Dear Angie: I am looking to have my kitchen cabinets painted. My neighbor had terrible results with peeling paint, leaving me a bit nervous. My cabinets are in good shape with a tough factory finish. I have heard that surface preparation is critical with these finishes for the paint to adhere properly and take the beating and wiping that cabinets must take. What do you recommend? — Robin W., Pittsburgh.
Dear Robin: Experts I've spoken with don't recommend painting your cabinets with a traditional paint, just as they don't recommend painting a car the same way.
Here's the problem: Most cabinets today have laminate fronts, so sanding and painting those probably will end up with less-than-ideal results.
Technically, you could lightly sand and paint over a solid wood cabinet, but wood cabinets can still be susceptible to warping and peeling; plus putting the wrong type of paint on could lead to poor results.
If you're serious about painting and have solid wood cabinets, I recommend consulting a reputable interior painter to ensure you prepare the area properly and use the correct type of paint.
You do have other — and I think, better — options to give your cabinets a new, updated look for significantly less than what it would cost to replace them.
Because you're interested in painting them, talk to a highly rated cabinet company that offers refinishing, or reglazing, work. Reglazing your cabinets can save you up to 80 percent of the cost of replacement, plus you can choose from a variety of colors, so you can customize its appearance to your taste.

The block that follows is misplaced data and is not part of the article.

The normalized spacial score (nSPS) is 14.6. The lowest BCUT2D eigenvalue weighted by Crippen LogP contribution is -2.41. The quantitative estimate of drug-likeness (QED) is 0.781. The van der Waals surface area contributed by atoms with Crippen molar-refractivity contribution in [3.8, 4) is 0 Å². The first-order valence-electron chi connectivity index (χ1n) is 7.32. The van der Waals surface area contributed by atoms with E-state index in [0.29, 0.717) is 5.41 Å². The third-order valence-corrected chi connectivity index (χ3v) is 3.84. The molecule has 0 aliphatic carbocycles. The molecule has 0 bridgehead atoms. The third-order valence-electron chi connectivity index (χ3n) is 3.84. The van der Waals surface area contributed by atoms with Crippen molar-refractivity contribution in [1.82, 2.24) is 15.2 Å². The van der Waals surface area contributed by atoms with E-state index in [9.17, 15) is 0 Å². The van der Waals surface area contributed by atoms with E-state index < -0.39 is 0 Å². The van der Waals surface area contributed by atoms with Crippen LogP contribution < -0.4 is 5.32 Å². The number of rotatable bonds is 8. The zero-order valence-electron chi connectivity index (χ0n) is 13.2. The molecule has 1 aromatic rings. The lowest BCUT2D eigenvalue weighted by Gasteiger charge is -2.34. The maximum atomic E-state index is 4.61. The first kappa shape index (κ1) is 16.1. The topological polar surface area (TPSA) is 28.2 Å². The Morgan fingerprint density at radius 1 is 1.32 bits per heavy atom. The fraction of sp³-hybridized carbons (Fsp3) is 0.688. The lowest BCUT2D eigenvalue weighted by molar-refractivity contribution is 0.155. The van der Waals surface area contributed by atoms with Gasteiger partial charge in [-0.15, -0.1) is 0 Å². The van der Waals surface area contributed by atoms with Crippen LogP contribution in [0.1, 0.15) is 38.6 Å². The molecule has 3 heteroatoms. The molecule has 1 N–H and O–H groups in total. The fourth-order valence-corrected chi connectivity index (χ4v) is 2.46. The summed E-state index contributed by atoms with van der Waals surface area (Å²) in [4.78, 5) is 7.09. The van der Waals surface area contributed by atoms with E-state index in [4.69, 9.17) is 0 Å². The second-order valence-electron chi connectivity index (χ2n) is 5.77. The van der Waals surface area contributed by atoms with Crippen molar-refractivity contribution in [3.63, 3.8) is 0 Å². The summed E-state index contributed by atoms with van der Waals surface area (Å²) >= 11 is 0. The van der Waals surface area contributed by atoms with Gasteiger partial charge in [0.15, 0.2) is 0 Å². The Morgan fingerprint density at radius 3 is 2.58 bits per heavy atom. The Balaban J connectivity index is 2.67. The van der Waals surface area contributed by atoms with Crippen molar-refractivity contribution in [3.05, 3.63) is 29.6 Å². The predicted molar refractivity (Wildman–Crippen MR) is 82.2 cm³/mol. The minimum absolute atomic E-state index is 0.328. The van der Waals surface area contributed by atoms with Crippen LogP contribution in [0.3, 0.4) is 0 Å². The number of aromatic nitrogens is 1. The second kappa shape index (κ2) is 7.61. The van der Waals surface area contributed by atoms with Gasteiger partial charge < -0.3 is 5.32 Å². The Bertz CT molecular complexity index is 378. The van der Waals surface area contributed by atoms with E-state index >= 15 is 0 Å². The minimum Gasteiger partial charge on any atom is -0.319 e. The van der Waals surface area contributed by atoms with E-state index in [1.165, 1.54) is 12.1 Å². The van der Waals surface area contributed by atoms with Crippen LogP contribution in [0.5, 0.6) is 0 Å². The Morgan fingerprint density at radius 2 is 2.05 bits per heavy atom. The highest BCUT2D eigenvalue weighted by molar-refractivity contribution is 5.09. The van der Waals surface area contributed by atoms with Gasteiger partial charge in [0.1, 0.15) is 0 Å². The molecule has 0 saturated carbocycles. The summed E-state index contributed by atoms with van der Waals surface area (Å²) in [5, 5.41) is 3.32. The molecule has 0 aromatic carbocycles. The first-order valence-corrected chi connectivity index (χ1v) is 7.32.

Reglazing, or refinishing, is similar to painting a car rather than a house. Cabinets are cleaned, sanded and taped off. The surface is primed and sprayed with an industrial topcoat, giving the cabinets a smooth surface and durable finish. The process typically takes less than a day, and the cabinets can be used almost immediately after.
The condition of your cabinets can play a role in whether it's worth reglazing them; talk to a professional to get his or her advice on your best option.
If reglazing isn't in the cards, another option is to reface your cabinets. Refacing can save 30 percent to 50 percent of the cost of replacement.
With refacing, you can change the type of wood, finish and door design of your cabinets. You keep the cabinet boxes in place, replacing only the doors and drawer fronts with a matching wood or laminate veneer, as well as the handles, hinges and hardware. The process typically takes a few days, and you're able to use the cabinets in the interim. When the job is complete, the cabinets have the same appearance as a new cabinet would.
Instead of painting, I recommend pursuing one of these options to achieve a high-end, customized look for not a lot of money.
Angie Hicks compiles the best advice from the most highly rated service pros on Angieslist.com to answer your questions. Ask Angie your question at email@example.com.